Much ink has been spilled and many pixels have been darkened on the question of whether Ontarians will "forgive" Rae and vote for him. His detractors believe that his years as NDP premier are like an albatross that will follow him around forever. I'm not completely convinced of that. Ultimately, elections come down to making choices between imperfect options. Rae would not only be campaigning against his past, he would be campaigning against Stephen Harper and Jack Layton. The more important question to be asking is whether voters would be willing to risk a "wiser and more seasoned new" Bob Rae over Harper's established record - and I suspect that when faced with that choice, Rae might seem more appealing. He will not be running against a hypothetical Harper government (as Paul Martin was this winter), but against one that has had some time to implement policies (and make mistakes). That should help him.
What about his left flank? Can Rae pull back the disaffected left wing of the Liberal party? Again, I think there is serious growth potential for him here. Left-wingers in this country seem to be more driven right now by anti-Harperism and opposition to Conservative policies than by a love of Jack Layton and the NDP. Ontarians, in particular, like to vote for a party that is likely to form government and serve their interests. If Rae can position himself as the left-of-centre Liberal leader - and viable PM - this might serve him very well in Ontario in terms of winning back some of the voters who opted for the NDP in 2006.
And what about the rest of the country? Is Rae viable outside of his home province? I suspect that he's got a decent shot in the Western Canadian provinces that have social-democratic leanings and have historically elected pragmatic NDP governments - Manitoba, Saskatchewan and BC. I'd wager that his NDP past won't necessarily be held against him in large swaths of these provinces. I'm not an expert on current voter mood in those regions, but I suspect this would be the case.
Rae's bilingualism will help him campaign in Quebec, although he's going to need to be more specific about his vision of Canadian federalism. Rae has spoken about drug care plans and post-secondary education investment, and I'm not sure that big new nationally-run programs are going to sell well in Quebec. I'd like to see him flesh out his "creative federalism"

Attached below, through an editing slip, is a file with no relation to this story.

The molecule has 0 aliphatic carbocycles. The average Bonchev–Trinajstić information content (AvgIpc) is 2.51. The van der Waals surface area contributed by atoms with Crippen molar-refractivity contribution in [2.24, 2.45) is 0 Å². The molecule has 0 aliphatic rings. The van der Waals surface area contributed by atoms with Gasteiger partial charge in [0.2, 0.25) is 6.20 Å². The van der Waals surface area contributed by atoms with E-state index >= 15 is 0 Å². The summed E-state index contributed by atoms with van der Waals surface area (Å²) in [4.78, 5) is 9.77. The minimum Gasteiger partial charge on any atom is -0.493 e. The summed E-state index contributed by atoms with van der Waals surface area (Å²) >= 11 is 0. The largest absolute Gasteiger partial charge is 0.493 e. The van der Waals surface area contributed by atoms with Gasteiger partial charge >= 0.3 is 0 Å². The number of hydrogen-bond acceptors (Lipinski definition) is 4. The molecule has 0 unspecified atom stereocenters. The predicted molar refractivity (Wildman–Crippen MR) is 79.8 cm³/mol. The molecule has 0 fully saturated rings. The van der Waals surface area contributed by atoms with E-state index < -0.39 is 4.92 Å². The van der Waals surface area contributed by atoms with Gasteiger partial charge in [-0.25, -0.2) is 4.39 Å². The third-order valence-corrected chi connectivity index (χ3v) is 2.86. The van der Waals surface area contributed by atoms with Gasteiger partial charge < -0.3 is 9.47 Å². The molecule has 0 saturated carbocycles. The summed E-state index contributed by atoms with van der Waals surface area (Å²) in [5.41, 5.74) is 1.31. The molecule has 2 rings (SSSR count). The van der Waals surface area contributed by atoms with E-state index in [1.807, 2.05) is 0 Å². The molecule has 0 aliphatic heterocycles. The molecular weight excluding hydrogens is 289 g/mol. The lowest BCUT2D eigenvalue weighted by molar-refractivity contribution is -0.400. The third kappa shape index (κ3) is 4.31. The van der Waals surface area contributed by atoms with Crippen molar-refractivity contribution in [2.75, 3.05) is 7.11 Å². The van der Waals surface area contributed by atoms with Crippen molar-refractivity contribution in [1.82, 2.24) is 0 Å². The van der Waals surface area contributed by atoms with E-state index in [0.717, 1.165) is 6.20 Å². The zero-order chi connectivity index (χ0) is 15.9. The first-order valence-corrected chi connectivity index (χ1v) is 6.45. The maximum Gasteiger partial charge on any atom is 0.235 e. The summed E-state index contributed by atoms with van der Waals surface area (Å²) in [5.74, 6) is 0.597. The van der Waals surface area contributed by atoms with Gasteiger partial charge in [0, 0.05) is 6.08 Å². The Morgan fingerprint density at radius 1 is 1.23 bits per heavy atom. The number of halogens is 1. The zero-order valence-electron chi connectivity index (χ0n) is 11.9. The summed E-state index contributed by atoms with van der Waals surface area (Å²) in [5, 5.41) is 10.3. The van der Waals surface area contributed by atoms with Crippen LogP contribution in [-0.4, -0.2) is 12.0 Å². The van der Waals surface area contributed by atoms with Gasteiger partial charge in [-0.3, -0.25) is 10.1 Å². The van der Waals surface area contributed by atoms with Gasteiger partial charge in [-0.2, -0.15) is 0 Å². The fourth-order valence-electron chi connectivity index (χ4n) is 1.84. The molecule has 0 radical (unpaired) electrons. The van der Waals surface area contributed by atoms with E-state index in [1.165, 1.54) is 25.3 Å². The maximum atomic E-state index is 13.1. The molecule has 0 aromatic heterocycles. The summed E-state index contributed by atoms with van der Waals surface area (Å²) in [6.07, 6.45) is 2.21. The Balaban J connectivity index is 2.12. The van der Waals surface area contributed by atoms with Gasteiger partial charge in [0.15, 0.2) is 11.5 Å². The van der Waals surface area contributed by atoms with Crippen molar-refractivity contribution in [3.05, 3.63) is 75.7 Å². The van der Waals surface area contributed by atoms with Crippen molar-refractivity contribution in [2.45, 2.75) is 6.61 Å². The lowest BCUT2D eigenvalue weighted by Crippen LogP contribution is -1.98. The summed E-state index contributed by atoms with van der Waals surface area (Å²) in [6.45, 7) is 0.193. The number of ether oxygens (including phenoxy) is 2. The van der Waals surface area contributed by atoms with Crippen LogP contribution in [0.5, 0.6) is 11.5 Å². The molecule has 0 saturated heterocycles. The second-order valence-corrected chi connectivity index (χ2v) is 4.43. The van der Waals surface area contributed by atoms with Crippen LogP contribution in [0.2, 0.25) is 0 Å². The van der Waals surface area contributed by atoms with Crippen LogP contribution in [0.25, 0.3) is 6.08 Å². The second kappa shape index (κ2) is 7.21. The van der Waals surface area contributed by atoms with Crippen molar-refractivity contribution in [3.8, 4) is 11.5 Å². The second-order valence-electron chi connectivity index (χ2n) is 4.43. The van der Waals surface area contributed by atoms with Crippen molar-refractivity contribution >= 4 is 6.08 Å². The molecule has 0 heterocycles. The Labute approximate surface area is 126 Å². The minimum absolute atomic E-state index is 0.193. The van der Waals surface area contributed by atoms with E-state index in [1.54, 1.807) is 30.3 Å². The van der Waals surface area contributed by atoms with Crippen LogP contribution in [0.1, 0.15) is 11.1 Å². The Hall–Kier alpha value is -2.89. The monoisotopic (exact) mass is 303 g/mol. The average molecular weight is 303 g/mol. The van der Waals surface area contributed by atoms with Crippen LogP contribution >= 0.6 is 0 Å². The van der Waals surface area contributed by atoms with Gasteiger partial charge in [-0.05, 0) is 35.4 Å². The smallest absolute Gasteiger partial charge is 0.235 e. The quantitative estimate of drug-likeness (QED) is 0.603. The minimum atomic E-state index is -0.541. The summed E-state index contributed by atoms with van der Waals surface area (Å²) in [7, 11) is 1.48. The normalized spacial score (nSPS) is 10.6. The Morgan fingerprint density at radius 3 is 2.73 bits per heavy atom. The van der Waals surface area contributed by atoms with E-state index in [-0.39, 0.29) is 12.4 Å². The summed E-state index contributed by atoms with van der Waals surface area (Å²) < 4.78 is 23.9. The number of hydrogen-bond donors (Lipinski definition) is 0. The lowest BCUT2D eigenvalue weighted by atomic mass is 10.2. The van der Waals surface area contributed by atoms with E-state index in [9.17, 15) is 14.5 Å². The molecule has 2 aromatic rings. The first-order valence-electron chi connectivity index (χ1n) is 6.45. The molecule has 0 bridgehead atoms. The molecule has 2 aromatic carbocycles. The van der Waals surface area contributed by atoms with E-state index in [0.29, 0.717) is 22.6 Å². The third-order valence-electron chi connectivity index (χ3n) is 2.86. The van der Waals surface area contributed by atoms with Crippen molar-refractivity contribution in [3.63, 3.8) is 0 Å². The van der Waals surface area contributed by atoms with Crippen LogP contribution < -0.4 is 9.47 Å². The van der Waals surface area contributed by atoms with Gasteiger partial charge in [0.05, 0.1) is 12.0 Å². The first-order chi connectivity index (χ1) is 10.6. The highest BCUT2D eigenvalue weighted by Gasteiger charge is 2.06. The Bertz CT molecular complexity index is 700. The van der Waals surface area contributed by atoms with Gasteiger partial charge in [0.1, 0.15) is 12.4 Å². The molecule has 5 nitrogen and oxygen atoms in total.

in more substantive detail. What role does he see the federal government playing in the development and administration of these programs? Does he see this as a funding role, or would Ottawa be setting priorities as well?
Rae is pushing the equalization role of the federal government in a big way, and that will go over well in Atlantic Canada. I think that this might be key to reconciling the differing needs and wants of Atlantic Canada and Quebec vis-a-vis the role of the federal government. If a Rae-led Liberal party develops a platform of having the federal government play the role of redistributor of tax revenue among the provinces, but doesn't impose itself into provincial jurisdiction, it can meet a greater array of interests. Ottawa's civil servants and politicians won't get the glory, but neither will they alienate voters who believe that the provincial governments should play the roles assigned to them under the constitution.
Rae would also do well to play up his post-Ontario government experiences, in particular his work with government commissions and the types of recommendations he has developed. Canadians need to see how his politics have evolved over the past decade, and understand why it is that a former NDP premier is now seeking to head the federal Liberals.
In short, I think Rae has a significant challenge to face in overcoming the general sense of dissatisfaction associated with his years as Ontario premier, but I also this is not an insurmountable task, particularly if he shows a greater willingness to confront his naysayers directly and with appropriate evidence.
I think that's enough for one evening. I'll try to put up a similar post about Stéphane Dion in the coming weeks, as he is the other serious candidate in the race who might be able to convince me to vote Liberal again.